‘Hurry the f up’: Disturbing new FBI texts show bias and desperation to expedite Trump-Russia probe

Disturbing internal FBI communications show “damning” evidence of political bias that may have affected the Russian collusion probe.

Memos the Justice Department has received show FBI counterintelligence agent Peter Strzok and his team pressing to keep “the hurry the F up pressure” on in an attempt to expedite an investigation, John Solomon wrote in a piece for The Hill.

According to Solomon:

Memos the FBI is now producing to the Department of Justice (DOJ) inspector general and multiple Senate and House committees offer what sources involved in the production, review or investigation describe to me as “damning” or “troubling” evidence.

They show Strzok and his counterintelligence team rushing in the fall of 2016 to find “derogatory” information from informants or a “pretext” to accelerate the probe and get a surveillance warrant on figures tied to the future president.


A letter written by former Trump foreign-policy adviser Carter Page to then-FBI Director James Comey gave Strzok the excuse he needed to pounce.

“At a minimum, the letter provides us a pretext to interview,” Strzok wrote to lover and fellow agent Lisa Page on Sept. 26, 2016.

A Foreign Intelligence Surveillance Act court warrant followed along with nearly a year of surveillance of Page, who has not been accused of doing anything wrong. Memos now reveal how the FBI pressured the Justice Department to put a rush on obtaining Page’s warrant.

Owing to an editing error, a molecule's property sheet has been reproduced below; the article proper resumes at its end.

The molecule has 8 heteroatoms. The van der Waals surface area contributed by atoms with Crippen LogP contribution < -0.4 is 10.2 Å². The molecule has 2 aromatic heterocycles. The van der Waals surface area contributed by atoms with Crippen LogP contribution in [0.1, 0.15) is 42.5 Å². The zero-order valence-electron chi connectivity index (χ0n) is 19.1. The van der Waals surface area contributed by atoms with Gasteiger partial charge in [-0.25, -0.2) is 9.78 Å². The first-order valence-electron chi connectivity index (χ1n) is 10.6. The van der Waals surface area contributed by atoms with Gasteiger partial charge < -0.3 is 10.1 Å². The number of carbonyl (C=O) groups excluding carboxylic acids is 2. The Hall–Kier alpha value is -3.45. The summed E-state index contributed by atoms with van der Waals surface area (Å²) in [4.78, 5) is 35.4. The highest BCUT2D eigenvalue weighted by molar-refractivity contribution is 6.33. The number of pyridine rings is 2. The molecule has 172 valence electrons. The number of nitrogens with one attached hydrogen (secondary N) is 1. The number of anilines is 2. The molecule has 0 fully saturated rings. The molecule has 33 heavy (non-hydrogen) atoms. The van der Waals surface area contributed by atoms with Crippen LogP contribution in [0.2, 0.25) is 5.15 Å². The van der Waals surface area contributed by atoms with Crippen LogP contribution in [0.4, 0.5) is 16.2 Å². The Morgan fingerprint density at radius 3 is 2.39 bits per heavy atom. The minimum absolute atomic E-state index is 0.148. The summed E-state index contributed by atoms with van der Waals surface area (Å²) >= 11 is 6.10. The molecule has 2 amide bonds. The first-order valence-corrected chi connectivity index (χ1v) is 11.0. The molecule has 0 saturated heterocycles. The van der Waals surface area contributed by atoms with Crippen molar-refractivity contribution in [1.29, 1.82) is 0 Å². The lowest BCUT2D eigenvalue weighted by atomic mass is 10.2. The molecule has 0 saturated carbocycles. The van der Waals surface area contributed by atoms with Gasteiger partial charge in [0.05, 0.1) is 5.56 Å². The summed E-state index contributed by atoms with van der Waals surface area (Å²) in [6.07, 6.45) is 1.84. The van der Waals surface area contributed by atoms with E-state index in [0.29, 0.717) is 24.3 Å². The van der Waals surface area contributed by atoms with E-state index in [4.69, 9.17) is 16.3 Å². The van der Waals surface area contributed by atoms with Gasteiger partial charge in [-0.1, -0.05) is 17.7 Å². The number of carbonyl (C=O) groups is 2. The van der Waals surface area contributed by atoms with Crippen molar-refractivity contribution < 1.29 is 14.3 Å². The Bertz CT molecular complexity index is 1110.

Strzok and Page also discussed getting then-FBI Deputy Director Andrew McCabe to coax a high-ranking DOJ official to sign off on the warrant, Solomon wrote.

“At a minimum, that keeps the hurry the F up pressure on him,” Strzok wrote in an email to Page on Oct. 14, 2016, just weeks before Election Day.

Solomon writes:

Until all the interviews are completed by Congress and DOJ’s inspector general later this year, we won’t know why counterintelligence agents who normally take a methodical approach to investigation felt so much pressure days before the election on this case.

Were they concerned about losing a chance to gather evidence at a critical moment? Or maybe, as some Republicans long have suspected, they wanted to impact the election?


The Page warrant was finally obtained in October and, even after Trump’s win in November, FBI agents kept up the drumbeat trying to find negative information about someone who worked for the president-elect.

“More revelations are certain to occur” as Congress reviews documents, Solomon noted in The Hill, adding that “now, irrefutable proof exists that agents sought to create pressure to get ‘derogatory’ information and a ‘pretext’ to interview people close to a future president they didn’t like.”

“Clear evidence also exists that an investigation into still-unproven collusion between a foreign power and a U.S. presidential candidate was driven less by secret information from Moscow and more by politically tainted media leaks,” Solomon noted.

“And that means the dots between expressions of political bias and official actions just got a little more connected,” he concluded.


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